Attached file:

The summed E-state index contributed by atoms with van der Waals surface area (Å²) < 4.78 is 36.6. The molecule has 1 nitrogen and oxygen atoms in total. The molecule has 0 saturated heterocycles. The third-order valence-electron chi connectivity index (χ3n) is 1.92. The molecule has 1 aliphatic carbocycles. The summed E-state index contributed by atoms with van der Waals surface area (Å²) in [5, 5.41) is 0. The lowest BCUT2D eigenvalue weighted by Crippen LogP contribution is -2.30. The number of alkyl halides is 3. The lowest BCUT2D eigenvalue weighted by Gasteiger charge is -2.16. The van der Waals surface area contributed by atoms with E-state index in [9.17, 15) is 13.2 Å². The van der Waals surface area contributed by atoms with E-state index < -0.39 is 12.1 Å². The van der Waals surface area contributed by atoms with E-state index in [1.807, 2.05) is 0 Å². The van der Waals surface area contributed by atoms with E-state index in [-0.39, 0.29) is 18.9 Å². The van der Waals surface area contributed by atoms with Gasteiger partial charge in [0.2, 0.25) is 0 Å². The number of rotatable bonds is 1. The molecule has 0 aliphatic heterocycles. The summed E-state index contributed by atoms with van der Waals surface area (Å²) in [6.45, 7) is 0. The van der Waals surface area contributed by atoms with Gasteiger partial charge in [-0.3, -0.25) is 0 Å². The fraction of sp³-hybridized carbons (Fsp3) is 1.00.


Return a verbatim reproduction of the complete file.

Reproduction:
The summed E-state index contributed by atoms with van der Waals surface area (Å²) < 4.78 is 36.6. The molecule has 1 nitrogen and oxygen atoms in total. The molecule has 0 saturated heterocycles. The third-order valence-electron chi connectivity index (χ3n) is 1.92. The molecule has 1 aliphatic carbocycles. The summed E-state index contributed by atoms with van der Waals surface area (Å²) in [5, 5.41) is 0. The lowest BCUT2D eigenvalue weighted by Crippen LogP contribution is -2.30. The number of alkyl halides is 3. The lowest BCUT2D eigenvalue weighted by Gasteiger charge is -2.16. The van der Waals surface area contributed by atoms with E-state index in [9.17, 15) is 13.2 Å². The van der Waals surface area contributed by atoms with E-state index < -0.39 is 12.1 Å². The van der Waals surface area contributed by atoms with E-state index in [1.807, 2.05) is 0 Å². The van der Waals surface area contributed by atoms with E-state index in [-0.39, 0.29) is 18.9 Å². The van der Waals surface area contributed by atoms with Gasteiger partial charge in [0.2, 0.25) is 0 Å². The number of rotatable bonds is 1. The molecule has 0 aliphatic heterocycles. The summed E-state index contributed by atoms with van der Waals surface area (Å²) in [6.45, 7) is 0. The van der Waals surface area contributed by atoms with Gasteiger partial charge in [-0.3, -0.25) is 0 Å². The fraction of sp³-hybridized carbons (Fsp3) is 1.00.